On Saturday, I left gray and blah Boston for ten days in God’s Country: Minnesota. I cannot tell you how good it is to be at home. More than just escaping the horrid winter weather of New England (Boston got slammed with that huge snowstorm the next day…give me below zero temps and bright sunshine any day!), coming home gives me a chance to take a break from being a grad student, an MDiv, and the other roles I play in Boston and allows me some time to be a St. Joseph Worker, a parishioner, a roommate.
I spent a year with the St. Joseph Worker program after graduating from college (and to any young women who are looking for a volunteer program with a progressive bent, I cannot tell you how amazing of a program it is…you should definitely check it out!). During my year, the five of us who lived in THE Big Red House spent a lot of our time together eating, cooking, and eating. There were hours shared over containers of hummus (crackers became known as HDV’s or Hummus Delivery Vehicles on our grocery list). There were stirfrys and omelettes and enchiladas and…well, you get the picture. Food was central to our community and we understood it as a chance to BE Eucharist with each other.
Coming home, then, means being able to spend time with amazing people over food. I feel a bit like I’ve been eating my way across the Twin Cities. And it’s been an absolutely amazing experience. Brunch yesterday, at my FAVORITE breakfast place in the Cities (the Louisiana Cafe, in case you’re curious), was with a fellow SJW and one of our “honorary sixth roomies.” The sixth roomie is a an MDiv at a Lutheran seminary and the conversation provided a place to talk theology without having to talk theology. Dinner was Chinese food with some other friends and I don’t think there was a minute during the conversation where we did not have trouble hearing each other over the laughter. Dessert was shared with some fellow SJW alumnae.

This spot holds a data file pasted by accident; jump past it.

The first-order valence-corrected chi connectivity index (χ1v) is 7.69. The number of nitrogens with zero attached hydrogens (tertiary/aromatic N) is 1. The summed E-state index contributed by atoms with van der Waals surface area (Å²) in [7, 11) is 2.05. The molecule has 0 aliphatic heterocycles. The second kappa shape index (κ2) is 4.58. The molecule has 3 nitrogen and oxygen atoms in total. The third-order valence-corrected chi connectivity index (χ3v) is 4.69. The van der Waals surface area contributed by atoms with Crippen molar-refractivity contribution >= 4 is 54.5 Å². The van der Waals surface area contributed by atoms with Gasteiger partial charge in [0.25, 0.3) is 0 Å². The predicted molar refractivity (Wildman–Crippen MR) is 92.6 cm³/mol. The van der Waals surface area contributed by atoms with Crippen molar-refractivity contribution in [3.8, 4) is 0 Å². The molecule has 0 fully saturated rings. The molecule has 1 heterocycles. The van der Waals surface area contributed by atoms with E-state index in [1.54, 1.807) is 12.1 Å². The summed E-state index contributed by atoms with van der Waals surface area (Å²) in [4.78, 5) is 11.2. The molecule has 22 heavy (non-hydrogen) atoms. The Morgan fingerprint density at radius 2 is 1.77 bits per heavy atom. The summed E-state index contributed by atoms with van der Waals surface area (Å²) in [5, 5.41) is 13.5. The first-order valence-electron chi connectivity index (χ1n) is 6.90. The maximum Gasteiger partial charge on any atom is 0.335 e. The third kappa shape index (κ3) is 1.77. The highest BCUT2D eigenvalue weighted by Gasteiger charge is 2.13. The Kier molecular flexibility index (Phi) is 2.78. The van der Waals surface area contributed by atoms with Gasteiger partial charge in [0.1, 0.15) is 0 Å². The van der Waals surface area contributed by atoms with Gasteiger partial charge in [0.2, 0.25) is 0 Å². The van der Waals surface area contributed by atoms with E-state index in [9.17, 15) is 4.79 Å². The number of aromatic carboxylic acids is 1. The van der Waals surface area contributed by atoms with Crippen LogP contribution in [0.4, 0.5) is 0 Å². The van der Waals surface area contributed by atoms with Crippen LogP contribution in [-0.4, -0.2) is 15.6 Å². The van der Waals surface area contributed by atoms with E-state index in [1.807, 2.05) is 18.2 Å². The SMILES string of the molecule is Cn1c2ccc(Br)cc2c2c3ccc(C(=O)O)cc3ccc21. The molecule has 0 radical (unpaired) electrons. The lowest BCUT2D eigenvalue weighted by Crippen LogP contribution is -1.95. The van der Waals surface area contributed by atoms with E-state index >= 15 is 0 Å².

Add in the coffee dates, the dinners out (my mom is out of town and so there’s been a lot of take out this week), and the meals still to come…and it’s been one long reminder of the importance of sharing food and community with people. I have a hard time being mindful when I eat in Boston. Even when we do our weekly Wednesday Night Supper Club, I find that I don’t experience the same level of awareness of just how important sharing meals together really is. Sharing the Eucharist on Sundays shouldn’t end when we walk out the door. Whenever we are blessed to be able to share a meal with others, we should be aware that there is a sacramental element to it.
Now, if you’ll excuse me, my tummy is rumbling and I see frozen custard in my future.
Becky Chabot is a third year Masters of Divinity candidate at the Boston College School of Theology and Ministry. After graduating from Creighton University, Becky lived in Bolivia and spent a year as a St. Joseph Worker (www.stjosephworkers.org). Her research interests include Latin American liberation theology, intercultural theology, and social ethics. When not doing schoolwork, she enjoys Bob Dylan, Doctor Who, knitting, and good Scotch. She also enjoys figuring out peoples’ Enneagram numbers, Myers-Briggs types, and Hogwarts houses. Her main blog is entitled A Traveling Theologian.